Durban - A 2-year-old boy’s chance at a new life in Canada is in jeopardy because of the interference of a local magistrate.
The boy, who was dumped in a pit latrine by his mother just after his birth, is caught up in a legal tug of war between a local social worker and a Canadian couple who want to adopt him and - on the other side - the magistrate who claims this is “child trafficking” and wants to return him to his granny, whom he does not know.
The child is not the first to be caught up in legal wrangling involving the same magistrate.
A similar case, in which a young child was removed from her caregivers, came before the Durban High Court earlier this year when a judge overturned the decision. And in 2012 an advocate was appointed to protect the legal rights of six children whose adoptions by Canadian couples were being blocked by the same magistrate, then based in Richmond. In her report, she found his “child trafficking” allegations to be unfounded.
But in this most recent matter, magistrate Vallaraman Kathuravaloo, who now presides over the Children’s Court in Verulam, has repeated the allegations, saying the curatrix, advocate Sarah Jane Linscott, is “pro-adoption” and had not interviewed him at the time.
His attorney, Godfrey Pillay, told The Mercury: “My client is not anti-adoption. He has probably made 300 such orders. But he sees cases where so-called legal adoptions are nothing more than trafficking, as R50 000 can change hands for one child.”
He said his client was still drafting his opposing papers.
The application, due back in court this week, was launched as a matter of urgency by Ruth Grobler who runs a home for abandoned babies in Verulam where the child has been living, as per court order, since his rescue from the latrine and “effective abandonment” at hospital.
Social welfare reports claim his mother was charged with attempted murder but absconded to the Eastern Cape to her mother. At the time, it was decided it would not be in the child’s best interests to be released to the granny, “because the mother will always remain in contact with the child”.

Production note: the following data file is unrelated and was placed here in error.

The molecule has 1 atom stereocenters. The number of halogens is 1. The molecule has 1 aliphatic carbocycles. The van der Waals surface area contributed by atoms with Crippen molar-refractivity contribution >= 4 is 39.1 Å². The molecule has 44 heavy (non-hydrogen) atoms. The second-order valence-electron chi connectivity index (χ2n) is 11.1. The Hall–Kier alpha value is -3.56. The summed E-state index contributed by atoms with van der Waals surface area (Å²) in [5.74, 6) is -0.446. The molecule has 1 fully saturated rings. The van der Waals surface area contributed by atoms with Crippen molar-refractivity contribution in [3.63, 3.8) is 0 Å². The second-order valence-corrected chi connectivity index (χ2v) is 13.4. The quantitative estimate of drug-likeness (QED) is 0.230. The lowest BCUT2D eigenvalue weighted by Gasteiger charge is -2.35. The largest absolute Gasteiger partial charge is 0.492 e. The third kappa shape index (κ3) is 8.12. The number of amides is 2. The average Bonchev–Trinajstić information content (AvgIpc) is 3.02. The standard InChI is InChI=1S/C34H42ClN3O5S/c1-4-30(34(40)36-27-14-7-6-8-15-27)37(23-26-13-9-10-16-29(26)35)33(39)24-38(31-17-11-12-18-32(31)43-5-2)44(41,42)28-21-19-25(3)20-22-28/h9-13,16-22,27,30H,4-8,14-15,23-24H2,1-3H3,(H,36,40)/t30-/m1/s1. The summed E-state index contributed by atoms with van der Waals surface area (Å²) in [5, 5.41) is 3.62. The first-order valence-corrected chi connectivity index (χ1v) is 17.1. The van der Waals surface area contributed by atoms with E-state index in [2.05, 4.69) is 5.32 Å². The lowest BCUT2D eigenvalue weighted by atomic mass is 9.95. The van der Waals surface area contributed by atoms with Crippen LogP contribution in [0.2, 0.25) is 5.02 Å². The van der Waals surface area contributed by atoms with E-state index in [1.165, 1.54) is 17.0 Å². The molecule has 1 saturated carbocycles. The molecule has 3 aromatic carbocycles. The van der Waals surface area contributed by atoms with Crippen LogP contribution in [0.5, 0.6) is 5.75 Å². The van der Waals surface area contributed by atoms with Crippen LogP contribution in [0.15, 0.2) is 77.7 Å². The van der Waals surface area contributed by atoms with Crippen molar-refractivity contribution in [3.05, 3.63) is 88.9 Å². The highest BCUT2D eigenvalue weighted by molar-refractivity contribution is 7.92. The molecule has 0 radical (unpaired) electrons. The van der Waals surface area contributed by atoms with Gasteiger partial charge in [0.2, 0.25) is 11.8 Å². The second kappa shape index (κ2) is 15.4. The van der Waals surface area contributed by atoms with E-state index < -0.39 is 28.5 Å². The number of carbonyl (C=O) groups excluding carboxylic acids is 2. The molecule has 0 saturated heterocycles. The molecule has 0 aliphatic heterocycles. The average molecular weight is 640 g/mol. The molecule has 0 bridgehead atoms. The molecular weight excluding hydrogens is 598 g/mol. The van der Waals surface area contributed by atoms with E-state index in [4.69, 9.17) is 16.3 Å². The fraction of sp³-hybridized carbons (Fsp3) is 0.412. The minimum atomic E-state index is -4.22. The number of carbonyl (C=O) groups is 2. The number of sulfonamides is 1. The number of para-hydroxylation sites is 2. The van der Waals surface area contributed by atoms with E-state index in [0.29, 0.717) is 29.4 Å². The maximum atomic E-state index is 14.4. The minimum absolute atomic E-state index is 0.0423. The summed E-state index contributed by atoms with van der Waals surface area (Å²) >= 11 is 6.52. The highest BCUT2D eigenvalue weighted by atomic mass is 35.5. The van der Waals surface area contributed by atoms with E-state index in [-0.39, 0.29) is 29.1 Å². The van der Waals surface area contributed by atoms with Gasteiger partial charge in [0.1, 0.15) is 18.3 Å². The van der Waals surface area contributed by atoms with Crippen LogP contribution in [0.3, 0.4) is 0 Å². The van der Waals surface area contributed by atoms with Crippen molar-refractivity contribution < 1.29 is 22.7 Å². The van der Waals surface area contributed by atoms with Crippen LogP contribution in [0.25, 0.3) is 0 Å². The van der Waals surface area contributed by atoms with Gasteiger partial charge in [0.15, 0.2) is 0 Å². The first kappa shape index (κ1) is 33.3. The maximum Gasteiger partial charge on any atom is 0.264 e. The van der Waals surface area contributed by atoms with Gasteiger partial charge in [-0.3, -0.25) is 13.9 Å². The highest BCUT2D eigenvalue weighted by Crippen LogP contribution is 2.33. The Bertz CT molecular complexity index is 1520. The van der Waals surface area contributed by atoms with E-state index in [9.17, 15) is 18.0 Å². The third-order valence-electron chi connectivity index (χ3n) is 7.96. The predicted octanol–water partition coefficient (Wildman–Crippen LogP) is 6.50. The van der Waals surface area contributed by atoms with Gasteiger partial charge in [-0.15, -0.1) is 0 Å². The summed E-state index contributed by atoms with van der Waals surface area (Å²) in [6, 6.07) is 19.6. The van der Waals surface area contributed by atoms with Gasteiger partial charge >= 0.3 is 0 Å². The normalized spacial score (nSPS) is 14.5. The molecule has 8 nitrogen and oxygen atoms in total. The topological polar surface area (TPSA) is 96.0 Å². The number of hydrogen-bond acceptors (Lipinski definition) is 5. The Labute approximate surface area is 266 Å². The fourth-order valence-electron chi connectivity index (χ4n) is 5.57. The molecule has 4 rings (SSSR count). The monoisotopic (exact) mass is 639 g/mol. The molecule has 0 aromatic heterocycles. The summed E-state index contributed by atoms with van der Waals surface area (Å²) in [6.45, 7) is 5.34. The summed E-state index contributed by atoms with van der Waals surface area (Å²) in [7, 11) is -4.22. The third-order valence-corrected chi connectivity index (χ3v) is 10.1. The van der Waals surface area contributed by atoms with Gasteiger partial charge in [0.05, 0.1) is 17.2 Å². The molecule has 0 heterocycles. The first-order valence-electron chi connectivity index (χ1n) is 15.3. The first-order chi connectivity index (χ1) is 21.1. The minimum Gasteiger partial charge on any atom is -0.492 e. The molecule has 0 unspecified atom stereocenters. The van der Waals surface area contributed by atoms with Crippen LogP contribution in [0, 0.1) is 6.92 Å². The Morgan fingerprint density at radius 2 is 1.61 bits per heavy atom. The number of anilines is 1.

While living with Grobler, he was placed on the adoption list, but no suitable home was found locally and he became eligible for inter-country adoption placement.
A suitable Canadian couple was found and the legal processes, through private social worker Robyn Shepstone, were attended to. This included a review of the file by the Canadian Authority, the South African Central authority and Provincial Authority, with no objections.
Shepstone had been previously accused by Kathuravaloo of “selling babies” so, when she realised he had now moved court and was to preside over the matter, she asked for his recusal. He refused.
When the matter came before him in early April he demanded that the grandmother, who lives in Lusikisi, be brought to court. She came a month later with the birth mother. It is alleged the magistrate asked her: “Do you want the child or don’t you?” The granny said: “Yes”. He then turned to the social worker and said: “You know you can go to jail for selling babies?” and ordered that the child immediately be given to the granny.
In her application, in which she obtained an interim order allowing her to keep the child in her care, Grobler said: “His conduct falls so short of what is expected of judicial officers, it is difficult to know where to begin. He should have recused himself. At no point did he have the authority to direct that he (the child) be given to the granny.” The granny had also not been screened.
Grobler seeks to have the interim order made final and to review the magistrate’s decision to give the child back to the family.
In the other recent matter, the magistrate removed a child from a couple, who had been tasked by her imprisoned, drug-addicted mother to care for her. The little girl, now almost 2, had been living with the couple since she was 2 weeks old. At some point the mother agreed that she could be adopted, but later withdrew her consent.